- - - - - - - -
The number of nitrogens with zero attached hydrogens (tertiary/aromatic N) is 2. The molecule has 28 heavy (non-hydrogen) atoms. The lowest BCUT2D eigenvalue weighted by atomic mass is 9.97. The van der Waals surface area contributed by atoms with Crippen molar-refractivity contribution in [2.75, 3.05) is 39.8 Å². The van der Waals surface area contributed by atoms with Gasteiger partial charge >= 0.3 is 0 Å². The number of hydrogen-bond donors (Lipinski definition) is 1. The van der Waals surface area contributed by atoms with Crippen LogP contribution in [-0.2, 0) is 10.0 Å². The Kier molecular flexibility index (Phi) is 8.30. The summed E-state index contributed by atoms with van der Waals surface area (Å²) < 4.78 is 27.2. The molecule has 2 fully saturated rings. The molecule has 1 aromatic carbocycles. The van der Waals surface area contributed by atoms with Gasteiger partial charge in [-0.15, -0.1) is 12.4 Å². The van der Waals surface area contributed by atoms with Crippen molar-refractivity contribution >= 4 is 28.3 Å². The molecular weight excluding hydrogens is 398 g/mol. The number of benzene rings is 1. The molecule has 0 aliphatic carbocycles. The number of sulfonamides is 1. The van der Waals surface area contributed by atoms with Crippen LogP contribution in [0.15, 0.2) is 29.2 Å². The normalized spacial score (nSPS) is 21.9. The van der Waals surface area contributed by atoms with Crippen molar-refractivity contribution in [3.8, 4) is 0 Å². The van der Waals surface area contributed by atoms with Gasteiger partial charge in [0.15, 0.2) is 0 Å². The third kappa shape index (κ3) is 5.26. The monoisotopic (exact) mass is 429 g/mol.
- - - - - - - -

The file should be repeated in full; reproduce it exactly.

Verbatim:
The number of nitrogens with zero attached hydrogens (tertiary/aromatic N) is 2. The molecule has 28 heavy (non-hydrogen) atoms. The lowest BCUT2D eigenvalue weighted by atomic mass is 9.97. The van der Waals surface area contributed by atoms with Crippen molar-refractivity contribution in [2.75, 3.05) is 39.8 Å². The van der Waals surface area contributed by atoms with Gasteiger partial charge >= 0.3 is 0 Å². The number of hydrogen-bond donors (Lipinski definition) is 1. The van der Waals surface area contributed by atoms with Crippen LogP contribution in [-0.2, 0) is 10.0 Å². The Kier molecular flexibility index (Phi) is 8.30. The summed E-state index contributed by atoms with van der Waals surface area (Å²) < 4.78 is 27.2. The molecule has 2 fully saturated rings. The molecule has 1 aromatic carbocycles. The van der Waals surface area contributed by atoms with Gasteiger partial charge in [-0.15, -0.1) is 12.4 Å². The van der Waals surface area contributed by atoms with Crippen molar-refractivity contribution >= 4 is 28.3 Å². The molecular weight excluding hydrogens is 398 g/mol. The number of benzene rings is 1. The molecule has 0 aliphatic carbocycles. The number of sulfonamides is 1. The van der Waals surface area contributed by atoms with Crippen LogP contribution in [0.15, 0.2) is 29.2 Å². The normalized spacial score (nSPS) is 21.9. The van der Waals surface area contributed by atoms with Crippen molar-refractivity contribution in [3.8, 4) is 0 Å². The van der Waals surface area contributed by atoms with Gasteiger partial charge in [0.15, 0.2) is 0 Å². The third kappa shape index (κ3) is 5.26. The monoisotopic (exact) mass is 429 g/mol.